• It is useful to introduce a formalized definition of duality modulation. An ordinary beam assigned an Ω=1 provides a convenient reference level for assessing the function of a duality modulation generator whether it is single stage or cascade. If an ordinary beam is input to an enrichment type duality generator, the output occupation value is some Ωout>1 and the beam is said to be “enriched” when compared to an ordinary beam. Conversely, a beam with nout<1 is said to be depleted. In comparison to an ordinary beam, the enriched beam is higher in energy relative to probability by a factor of Ωout>1 and the depleted beam is lower in energy relative to probability by a factor of Ωout<1.
  • The alternative parameter defined as “duality modulation” DM expresses the deviation of a beam's occupation value from that of an ordinary beam. DM provides a particularly useful alternative to the Ω characterization of a beam in that DM directly identifies the important figure of merit, the degree to which an output beam's occupation value Ωout deviates from that of an ordinary beam. The definition of duality modulation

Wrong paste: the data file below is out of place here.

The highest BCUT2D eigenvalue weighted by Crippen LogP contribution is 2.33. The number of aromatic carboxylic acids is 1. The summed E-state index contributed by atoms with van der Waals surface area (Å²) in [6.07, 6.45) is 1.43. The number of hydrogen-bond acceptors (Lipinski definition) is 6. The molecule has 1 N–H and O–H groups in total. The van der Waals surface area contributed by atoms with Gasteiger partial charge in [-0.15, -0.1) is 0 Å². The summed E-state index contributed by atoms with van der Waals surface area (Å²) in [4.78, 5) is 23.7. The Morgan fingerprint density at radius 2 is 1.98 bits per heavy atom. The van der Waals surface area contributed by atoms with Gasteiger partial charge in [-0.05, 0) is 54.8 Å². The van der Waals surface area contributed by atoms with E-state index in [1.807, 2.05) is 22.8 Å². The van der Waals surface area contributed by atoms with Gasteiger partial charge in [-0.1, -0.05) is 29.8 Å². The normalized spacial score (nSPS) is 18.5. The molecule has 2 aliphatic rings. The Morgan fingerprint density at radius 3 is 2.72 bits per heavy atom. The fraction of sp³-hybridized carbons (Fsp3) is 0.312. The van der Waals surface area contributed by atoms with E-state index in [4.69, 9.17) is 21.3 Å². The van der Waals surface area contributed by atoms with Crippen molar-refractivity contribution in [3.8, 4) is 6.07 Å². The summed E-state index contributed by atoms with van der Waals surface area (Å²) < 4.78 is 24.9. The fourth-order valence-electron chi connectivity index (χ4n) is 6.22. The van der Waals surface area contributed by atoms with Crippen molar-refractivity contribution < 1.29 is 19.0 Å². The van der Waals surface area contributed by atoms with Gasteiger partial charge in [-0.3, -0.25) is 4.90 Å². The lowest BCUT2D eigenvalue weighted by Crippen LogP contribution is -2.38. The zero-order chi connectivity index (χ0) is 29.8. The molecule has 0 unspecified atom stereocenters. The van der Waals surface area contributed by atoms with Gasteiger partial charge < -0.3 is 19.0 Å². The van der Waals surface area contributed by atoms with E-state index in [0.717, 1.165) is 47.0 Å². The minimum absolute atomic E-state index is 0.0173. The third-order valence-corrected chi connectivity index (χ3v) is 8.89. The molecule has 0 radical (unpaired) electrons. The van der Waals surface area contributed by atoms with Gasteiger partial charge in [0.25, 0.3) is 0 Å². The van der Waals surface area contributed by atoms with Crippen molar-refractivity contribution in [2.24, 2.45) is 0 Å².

• DM=(Ωout−1)100%   (18)
  • is applicable to the output of a single generator G1 where Ωout1−out as well as to the final output of an N-stage where ΩoutN−out. In the latter case, if each stage has the same Γ, ΩoutN−out−N and

  • DM=(Γ−N−1)100%.   (19)
  • In any case if Ωout>1, the output radiation is enriched and the DM is some positive-valued percentage expressing the percent deviation of Ωout from a normal beam Ω=1. Conversely, if Ωout<1, the output radiation is depleted and the DM is some negative-valued percentage that again expresses the percent deviation of Ωout from that of a normal beam Ω=1.